We like tribalism for the same reason we like fatty foods: We evolved that way.
Homo sapiens didn’t survive long on the African savannas as rugged individualists. Alone, they couldn’t scare away the scarier animals, and, for the most part, they couldn’t catch and kill the tastier ones. But in groups, humans rose to the top of the food chain thousands of years ago and have been passing down their tribe-loving genes ever since.
Customs and practices that ensured the survival of the species were worked out through trial and error and passed from one generation to the next. Over time, and with many setbacks, the knowledge accumulated until we hit the critical mass required for modernity.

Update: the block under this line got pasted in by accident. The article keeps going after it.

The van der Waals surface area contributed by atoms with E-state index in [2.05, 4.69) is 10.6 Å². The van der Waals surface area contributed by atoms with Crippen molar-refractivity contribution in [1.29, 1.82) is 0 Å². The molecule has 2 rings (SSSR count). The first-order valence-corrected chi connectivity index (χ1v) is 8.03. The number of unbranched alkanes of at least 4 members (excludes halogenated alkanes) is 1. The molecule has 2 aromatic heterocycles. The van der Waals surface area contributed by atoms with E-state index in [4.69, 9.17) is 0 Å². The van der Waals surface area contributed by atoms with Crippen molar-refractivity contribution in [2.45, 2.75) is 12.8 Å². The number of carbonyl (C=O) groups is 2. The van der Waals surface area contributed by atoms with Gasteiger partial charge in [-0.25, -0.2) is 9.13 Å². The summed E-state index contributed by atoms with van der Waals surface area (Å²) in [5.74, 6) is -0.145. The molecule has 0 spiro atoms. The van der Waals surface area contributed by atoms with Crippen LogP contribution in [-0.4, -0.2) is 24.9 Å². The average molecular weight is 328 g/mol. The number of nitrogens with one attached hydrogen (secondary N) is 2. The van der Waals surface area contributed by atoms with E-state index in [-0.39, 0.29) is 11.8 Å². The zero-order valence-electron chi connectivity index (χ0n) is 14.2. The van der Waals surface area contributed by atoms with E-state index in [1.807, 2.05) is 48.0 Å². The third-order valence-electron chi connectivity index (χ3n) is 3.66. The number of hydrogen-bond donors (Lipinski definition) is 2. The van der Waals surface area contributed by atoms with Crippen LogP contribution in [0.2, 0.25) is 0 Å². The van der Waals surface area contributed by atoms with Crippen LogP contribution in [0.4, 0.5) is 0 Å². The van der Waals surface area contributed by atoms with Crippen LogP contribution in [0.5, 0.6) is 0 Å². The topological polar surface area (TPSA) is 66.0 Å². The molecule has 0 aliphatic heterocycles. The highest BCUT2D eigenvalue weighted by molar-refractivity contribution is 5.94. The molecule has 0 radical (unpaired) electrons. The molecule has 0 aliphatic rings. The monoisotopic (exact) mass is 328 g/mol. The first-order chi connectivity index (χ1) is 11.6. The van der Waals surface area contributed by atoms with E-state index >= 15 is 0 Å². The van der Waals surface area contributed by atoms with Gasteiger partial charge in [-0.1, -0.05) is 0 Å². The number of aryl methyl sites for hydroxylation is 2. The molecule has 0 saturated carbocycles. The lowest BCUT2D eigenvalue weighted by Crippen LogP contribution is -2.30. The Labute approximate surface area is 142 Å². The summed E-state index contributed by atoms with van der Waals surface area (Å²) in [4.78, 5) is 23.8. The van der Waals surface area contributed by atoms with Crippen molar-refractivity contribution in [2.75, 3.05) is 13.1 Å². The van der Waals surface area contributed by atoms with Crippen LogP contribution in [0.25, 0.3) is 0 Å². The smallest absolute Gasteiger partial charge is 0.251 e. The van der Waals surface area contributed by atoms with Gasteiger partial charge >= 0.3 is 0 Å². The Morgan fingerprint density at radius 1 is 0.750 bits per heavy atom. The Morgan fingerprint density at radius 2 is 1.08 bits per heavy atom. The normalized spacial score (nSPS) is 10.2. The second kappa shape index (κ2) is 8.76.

Indeed, the story of modernity is the story of how we moved away from traditional, non-voluntary forms of tribalism based on familial, ethnic, or even nationalistic lines and toward voluntary forms of tribalism.
The American founding was revolutionary in its embrace of the universality of human rights (even as it fell so short of its own ideals with the institution of slavery). Since then, the West has fought several civil wars to break away from various tribal ideologies, including not just monarchism and imperialism but also Nazism (racial tribalism), Communism (economic tribalism), and fascism (national tribalism).
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